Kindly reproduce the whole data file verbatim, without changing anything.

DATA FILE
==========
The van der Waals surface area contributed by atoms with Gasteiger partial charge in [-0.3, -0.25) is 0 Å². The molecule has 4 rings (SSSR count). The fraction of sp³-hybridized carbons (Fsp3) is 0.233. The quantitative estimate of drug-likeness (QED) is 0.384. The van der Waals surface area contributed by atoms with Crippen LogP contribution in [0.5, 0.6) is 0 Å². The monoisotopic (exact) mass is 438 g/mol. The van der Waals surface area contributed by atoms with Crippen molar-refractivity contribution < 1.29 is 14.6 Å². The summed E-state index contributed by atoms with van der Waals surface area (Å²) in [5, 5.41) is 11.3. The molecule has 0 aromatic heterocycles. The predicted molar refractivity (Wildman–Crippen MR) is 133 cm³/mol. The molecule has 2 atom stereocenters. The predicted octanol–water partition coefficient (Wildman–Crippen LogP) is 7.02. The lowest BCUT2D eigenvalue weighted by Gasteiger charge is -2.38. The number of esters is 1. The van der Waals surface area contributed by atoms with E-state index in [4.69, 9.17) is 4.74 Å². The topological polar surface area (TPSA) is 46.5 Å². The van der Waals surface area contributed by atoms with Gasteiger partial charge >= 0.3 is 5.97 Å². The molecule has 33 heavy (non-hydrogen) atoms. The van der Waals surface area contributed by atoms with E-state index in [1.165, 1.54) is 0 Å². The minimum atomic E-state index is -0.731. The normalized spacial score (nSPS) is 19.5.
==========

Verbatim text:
The van der Waals surface area contributed by atoms with Gasteiger partial charge in [-0.3, -0.25) is 0 Å². The molecule has 4 rings (SSSR count). The fraction of sp³-hybridized carbons (Fsp3) is 0.233. The quantitative estimate of drug-likeness (QED) is 0.384. The van der Waals surface area contributed by atoms with Crippen LogP contribution in [0.5, 0.6) is 0 Å². The monoisotopic (exact) mass is 438 g/mol. The van der Waals surface area contributed by atoms with Crippen molar-refractivity contribution < 1.29 is 14.6 Å². The summed E-state index contributed by atoms with van der Waals surface area (Å²) in [5, 5.41) is 11.3. The molecule has 0 aromatic heterocycles. The predicted molar refractivity (Wildman–Crippen MR) is 133 cm³/mol. The molecule has 2 atom stereocenters. The predicted octanol–water partition coefficient (Wildman–Crippen LogP) is 7.02. The lowest BCUT2D eigenvalue weighted by Gasteiger charge is -2.38. The number of esters is 1. The van der Waals surface area contributed by atoms with E-state index in [4.69, 9.17) is 4.74 Å². The topological polar surface area (TPSA) is 46.5 Å². The van der Waals surface area contributed by atoms with Gasteiger partial charge >= 0.3 is 5.97 Å². The molecule has 33 heavy (non-hydrogen) atoms. The van der Waals surface area contributed by atoms with E-state index in [1.165, 1.54) is 0 Å². The minimum atomic E-state index is -0.731. The normalized spacial score (nSPS) is 19.5.